Journal Article

Rapid Classical Conditioning of Odor Response in a Physiological Model for Olfactory Research, the Tiger Salamander

Kathleen M. Dorries, Joel White and John S. Kauer

in Chemical Senses

Volume 22, issue 3, pages 277-286
Published in print June 1997 | ISSN: 0379-864X
Published online June 1997 | e-ISSN: 1464-3553 | DOI: http://dx.doi.org/10.1093/chemse/22.3.277
Rapid Classical Conditioning of Odor Response in a Physiological Model for Olfactory Research, the Tiger Salamander

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In recent years there have been a number of important advances in the understanding of cellular mechanisms related to olfactory function. Hypotheses regarding the complex relationships among odorant structure, physiological activity and behavioral outcome generated by these findings, however, remain largely untested due to a paucity of psychophysical data on stimulus discrimination in the same experimental species. Comparisons between behavioral and physiological responses are essential for elucidating the critical aspects of stimulus coding in sensory systems. We have developed a method for generating psychophysical data in one of the primary model species used in olfactory research, the tiger salamander, Ambystoma tigrinum. These psychophysical experiments are carried out under the same conditions as physiological experiments in our laboratory. Using classical conditioning, individual salamanders are trained over a period of 2–3 h to show skin potential responses to odor and not air. Failure to train using backward pairing demonstrates that the response is not due to sensitization or pseudoconditioning. The conditioned response is mediated by the olfactory pathway, as it is blocked by olfactory nerve section. We show that salamanders detect three odorants that are commonly used stimuli in physiological experiments (butyl alcohol, butyl acetate and amyl acetate), but cannot detect a fourth common experimental odorant, camphor. This method should be a powerful tool for studying olfactory information processing by providing data on discriminability of stimuli used in salamander physiological studies. Chem. Senses 22: 277–286, 1997.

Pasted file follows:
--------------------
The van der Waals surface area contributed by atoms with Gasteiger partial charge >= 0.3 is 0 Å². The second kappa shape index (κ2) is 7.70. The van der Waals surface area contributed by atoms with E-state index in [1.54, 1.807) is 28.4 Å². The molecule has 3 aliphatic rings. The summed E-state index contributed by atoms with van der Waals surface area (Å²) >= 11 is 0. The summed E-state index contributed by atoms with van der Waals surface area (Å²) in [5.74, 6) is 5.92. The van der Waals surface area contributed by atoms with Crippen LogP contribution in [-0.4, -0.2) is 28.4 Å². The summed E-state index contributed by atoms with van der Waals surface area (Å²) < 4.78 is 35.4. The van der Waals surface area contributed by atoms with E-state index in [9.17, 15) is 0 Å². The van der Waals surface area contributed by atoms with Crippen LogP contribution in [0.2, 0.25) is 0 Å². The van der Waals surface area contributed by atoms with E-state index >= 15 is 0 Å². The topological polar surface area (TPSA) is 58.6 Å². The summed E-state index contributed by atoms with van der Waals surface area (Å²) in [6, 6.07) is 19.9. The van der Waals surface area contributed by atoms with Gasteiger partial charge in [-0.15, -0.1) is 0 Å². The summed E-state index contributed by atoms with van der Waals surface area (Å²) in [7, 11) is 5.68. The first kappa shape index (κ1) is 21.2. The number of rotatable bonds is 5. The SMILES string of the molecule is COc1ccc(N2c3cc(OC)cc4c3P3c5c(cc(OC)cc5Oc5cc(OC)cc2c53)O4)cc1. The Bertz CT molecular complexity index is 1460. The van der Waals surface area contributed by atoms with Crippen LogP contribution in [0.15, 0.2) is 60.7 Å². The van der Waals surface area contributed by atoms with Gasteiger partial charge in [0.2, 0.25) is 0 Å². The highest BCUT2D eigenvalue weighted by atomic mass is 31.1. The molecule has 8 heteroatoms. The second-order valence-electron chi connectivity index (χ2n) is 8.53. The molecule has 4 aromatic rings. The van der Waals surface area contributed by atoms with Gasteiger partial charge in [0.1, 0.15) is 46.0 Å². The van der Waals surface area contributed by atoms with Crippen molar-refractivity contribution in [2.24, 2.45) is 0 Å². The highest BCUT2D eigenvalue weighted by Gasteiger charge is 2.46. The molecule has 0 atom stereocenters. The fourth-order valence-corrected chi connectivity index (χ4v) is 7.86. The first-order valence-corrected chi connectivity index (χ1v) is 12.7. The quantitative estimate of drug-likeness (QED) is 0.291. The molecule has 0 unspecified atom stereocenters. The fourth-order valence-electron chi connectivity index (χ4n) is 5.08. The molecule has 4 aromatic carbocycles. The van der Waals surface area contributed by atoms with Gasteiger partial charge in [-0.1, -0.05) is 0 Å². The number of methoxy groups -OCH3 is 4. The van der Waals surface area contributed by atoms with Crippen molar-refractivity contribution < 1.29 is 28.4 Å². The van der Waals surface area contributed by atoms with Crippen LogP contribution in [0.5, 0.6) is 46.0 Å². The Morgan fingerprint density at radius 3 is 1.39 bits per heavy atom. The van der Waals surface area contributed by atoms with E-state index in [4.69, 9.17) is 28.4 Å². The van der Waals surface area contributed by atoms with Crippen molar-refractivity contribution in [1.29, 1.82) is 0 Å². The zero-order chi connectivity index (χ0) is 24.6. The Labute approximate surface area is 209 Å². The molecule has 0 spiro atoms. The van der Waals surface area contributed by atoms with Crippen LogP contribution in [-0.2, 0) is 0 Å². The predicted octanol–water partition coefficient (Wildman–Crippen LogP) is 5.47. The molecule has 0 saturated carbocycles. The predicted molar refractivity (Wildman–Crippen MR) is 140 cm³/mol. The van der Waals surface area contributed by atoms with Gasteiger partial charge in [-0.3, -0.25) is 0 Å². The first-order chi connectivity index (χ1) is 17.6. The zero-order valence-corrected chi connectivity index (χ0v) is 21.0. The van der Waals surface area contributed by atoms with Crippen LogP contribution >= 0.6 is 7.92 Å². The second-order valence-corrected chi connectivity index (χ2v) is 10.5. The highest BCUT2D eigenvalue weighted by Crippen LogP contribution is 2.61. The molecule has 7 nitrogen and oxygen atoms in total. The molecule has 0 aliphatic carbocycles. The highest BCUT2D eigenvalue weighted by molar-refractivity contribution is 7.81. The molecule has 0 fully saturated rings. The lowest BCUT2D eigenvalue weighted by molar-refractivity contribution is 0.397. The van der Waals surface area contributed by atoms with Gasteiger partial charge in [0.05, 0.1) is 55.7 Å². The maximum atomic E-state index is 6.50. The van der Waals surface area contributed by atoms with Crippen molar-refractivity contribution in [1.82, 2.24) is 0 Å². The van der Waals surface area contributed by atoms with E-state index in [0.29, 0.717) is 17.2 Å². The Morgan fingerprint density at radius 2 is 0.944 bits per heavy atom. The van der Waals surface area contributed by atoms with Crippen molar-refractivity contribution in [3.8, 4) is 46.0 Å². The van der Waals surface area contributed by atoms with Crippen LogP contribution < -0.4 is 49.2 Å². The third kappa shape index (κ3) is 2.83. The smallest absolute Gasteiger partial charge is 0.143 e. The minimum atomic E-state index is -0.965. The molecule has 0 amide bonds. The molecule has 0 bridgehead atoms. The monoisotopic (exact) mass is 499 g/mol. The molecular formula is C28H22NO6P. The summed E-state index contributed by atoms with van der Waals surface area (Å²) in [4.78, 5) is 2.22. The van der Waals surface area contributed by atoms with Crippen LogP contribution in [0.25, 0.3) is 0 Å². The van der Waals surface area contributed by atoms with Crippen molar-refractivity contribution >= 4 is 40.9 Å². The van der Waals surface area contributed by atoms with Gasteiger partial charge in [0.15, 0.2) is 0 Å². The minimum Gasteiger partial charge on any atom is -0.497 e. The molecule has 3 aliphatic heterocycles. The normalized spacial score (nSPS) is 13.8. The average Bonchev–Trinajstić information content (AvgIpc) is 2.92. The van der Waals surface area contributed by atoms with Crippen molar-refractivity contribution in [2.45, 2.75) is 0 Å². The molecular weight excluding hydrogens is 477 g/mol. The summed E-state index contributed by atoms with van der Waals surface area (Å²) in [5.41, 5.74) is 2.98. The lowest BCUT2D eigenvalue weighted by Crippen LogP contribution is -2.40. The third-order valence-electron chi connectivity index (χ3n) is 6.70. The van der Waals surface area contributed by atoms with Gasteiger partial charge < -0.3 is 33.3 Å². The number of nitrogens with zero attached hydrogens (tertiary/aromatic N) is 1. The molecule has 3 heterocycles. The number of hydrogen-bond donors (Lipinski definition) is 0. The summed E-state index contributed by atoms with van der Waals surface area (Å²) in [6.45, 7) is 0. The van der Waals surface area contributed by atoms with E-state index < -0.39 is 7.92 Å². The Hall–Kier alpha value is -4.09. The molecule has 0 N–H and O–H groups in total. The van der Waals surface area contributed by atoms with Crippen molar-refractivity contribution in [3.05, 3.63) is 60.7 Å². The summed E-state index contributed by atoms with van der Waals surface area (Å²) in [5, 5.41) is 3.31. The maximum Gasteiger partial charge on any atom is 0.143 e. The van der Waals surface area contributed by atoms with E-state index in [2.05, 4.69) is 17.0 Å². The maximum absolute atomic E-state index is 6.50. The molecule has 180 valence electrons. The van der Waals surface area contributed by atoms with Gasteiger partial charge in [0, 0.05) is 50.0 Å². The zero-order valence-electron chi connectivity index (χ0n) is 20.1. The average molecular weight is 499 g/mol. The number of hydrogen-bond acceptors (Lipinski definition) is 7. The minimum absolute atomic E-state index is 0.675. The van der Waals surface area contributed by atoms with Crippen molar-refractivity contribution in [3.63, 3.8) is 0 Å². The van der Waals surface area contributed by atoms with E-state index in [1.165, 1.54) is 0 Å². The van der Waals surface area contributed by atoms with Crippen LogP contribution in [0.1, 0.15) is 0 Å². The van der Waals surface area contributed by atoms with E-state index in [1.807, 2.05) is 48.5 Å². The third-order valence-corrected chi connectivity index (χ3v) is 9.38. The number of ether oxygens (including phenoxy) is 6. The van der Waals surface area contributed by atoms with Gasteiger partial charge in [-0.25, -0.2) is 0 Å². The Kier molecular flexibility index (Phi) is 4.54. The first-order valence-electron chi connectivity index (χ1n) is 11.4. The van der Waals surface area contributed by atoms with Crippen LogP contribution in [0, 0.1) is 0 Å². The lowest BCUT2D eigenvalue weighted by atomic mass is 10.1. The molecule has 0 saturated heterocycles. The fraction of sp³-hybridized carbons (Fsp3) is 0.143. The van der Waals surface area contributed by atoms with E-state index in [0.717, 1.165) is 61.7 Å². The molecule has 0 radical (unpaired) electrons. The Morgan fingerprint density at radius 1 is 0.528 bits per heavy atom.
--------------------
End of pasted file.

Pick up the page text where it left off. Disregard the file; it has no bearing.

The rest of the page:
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Subjects: Molecular and Cell Biology

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